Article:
Are there common walking gait characteristics in patients diagnosed with late-onset Pompe disease?

Starbuck, C ORCID: https://orcid.org/0000-0001-6266-2876, Reay, J, Silk, EJ, Roberts, M, Hendriksz, C and Jones, R ORCID: https://orcid.org/0000-0001-5242-185X 2021, 'Are there common walking gait characteristics in patients diagnosed with late-onset Pompe disease?' , Human Movement Science, 77 , p. 102777.

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Abstract

Late-onset Pompe disease (LOPD) is a rare disease, defined as a progressive accumulation of lysosomal glycogen resulting in muscle weakness and respiratory problems. Anecdotally, individuals often have difficulties walking, yet, there is no three dimensional data supporting these claims. We aimed to assess walking patterns in individuals with LOPD and compare with healthy individuals. Kinematic, kinetic and spatiotemporal data were compared during walking at a self-selected speed between individuals with LOPD (n=12) and healthy controls (n=12). Gait profile scores and movement analysis profiles were also determined to indicate gait quality. In comparison with healthy individuals, the LOPD group demonstrated greater thoracic sway (96%), hip adduction angles (56%) and pelvic range of motion (77%) and reduced hip extensor moments (36%). Greater group variance for the LOPD group were also observed. Individuals with LOPD had a slower (15%) walking speed and reduced cadence (7%). Gait profile scores were 37% greater in the LOPD group compared to the healthy group. Proximal muscular weakness associated with LOPD disease is likely to have resulted in a myopathic gait pattern, slower selected walking speeds and deviations in gait patterns. Although individuals with LOPD presented with some common characteristics, greater variability in gait patterns is likely to be a result of wide variability in phenotype spectrum observed with LOPD. This is the first study to examine walking in individuals with LOPD using instrumented gait analysis and provides an understanding of LOPD on walking function which can help orientate physiotherapy treatment for individuals with LOPD.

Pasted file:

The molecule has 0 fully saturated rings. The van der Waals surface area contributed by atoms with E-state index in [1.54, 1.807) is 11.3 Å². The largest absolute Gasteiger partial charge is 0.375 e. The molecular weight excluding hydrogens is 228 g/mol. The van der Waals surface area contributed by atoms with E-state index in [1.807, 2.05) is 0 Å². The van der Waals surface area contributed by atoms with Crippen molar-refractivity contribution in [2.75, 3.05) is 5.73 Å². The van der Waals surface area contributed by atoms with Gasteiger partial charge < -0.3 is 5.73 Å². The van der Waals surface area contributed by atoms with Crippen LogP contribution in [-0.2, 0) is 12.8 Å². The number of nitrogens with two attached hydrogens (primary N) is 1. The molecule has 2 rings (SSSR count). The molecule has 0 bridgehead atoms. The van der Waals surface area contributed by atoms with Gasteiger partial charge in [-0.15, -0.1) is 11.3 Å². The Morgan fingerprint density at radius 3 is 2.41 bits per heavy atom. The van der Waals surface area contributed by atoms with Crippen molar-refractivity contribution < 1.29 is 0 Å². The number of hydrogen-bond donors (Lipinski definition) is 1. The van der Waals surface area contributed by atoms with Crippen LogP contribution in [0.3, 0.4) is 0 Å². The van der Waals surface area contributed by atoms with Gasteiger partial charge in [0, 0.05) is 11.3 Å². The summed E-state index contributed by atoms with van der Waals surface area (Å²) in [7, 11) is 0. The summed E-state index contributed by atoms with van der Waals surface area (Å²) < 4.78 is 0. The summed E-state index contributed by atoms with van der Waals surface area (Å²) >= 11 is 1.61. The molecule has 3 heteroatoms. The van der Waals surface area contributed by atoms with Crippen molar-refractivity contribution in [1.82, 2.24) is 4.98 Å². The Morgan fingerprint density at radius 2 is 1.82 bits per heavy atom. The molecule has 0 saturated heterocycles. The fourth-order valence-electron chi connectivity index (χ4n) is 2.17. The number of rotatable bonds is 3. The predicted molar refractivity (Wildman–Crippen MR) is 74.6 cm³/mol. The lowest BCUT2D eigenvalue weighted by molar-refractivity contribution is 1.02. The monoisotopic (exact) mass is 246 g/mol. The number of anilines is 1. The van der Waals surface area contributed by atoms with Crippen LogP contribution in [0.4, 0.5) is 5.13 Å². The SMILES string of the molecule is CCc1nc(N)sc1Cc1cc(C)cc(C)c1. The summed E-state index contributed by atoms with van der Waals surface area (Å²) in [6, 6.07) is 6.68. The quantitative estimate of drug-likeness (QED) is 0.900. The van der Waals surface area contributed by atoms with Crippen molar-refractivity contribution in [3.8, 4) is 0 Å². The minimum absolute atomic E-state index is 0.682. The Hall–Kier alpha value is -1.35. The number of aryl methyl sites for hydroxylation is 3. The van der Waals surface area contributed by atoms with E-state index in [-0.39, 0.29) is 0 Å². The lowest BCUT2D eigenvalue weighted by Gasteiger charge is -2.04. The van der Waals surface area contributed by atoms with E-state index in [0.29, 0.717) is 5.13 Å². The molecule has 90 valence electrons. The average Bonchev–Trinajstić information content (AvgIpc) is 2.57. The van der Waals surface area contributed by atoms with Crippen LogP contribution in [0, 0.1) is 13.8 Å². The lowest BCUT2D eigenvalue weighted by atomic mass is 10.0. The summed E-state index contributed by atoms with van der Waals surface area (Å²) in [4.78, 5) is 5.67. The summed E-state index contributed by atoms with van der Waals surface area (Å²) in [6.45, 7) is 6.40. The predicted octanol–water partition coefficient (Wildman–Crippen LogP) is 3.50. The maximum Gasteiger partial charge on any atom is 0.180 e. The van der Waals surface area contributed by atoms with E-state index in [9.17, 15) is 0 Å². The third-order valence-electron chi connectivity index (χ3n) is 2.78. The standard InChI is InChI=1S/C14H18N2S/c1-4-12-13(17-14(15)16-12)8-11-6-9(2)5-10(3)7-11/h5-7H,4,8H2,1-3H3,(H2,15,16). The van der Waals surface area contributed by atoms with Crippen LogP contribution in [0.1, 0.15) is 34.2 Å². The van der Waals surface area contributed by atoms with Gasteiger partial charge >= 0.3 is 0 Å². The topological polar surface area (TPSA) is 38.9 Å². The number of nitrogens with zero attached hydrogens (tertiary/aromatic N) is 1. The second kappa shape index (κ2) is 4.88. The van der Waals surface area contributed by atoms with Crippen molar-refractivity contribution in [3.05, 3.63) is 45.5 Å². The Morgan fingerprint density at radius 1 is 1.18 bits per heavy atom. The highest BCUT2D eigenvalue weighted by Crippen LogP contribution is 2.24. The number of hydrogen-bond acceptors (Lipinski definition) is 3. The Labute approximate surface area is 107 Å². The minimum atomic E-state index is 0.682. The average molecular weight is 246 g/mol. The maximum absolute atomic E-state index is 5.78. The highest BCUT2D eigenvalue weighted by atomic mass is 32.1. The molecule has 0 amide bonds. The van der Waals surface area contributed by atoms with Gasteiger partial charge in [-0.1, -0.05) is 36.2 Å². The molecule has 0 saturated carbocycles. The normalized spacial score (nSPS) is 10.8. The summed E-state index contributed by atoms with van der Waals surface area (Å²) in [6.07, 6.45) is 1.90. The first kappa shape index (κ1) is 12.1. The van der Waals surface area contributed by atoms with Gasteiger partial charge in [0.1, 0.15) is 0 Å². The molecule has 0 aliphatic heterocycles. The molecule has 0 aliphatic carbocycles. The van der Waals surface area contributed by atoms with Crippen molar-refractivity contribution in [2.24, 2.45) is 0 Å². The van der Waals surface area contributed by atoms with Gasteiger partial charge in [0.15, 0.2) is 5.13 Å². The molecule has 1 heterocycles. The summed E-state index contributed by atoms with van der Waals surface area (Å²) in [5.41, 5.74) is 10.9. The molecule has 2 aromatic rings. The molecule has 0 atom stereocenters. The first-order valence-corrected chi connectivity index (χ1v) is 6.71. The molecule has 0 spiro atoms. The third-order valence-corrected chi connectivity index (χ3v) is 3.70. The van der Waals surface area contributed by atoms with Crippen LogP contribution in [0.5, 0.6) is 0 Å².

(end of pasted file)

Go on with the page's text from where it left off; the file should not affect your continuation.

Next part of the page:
Item Type: Article
Schools: Schools > School of Health and Society > Centre for Health Sciences Research
Journal or Publication Title: Human Movement Science
Publisher: Elsevier
ISSN: 0167-9457
Related URLs:
Depositing User: C Starbuck
Date Deposited: 05 Mar 2021 09:05
Last Modified: 28 Aug 2021 11:00
URI: http://usir.salford.ac.uk/id/eprint/59775

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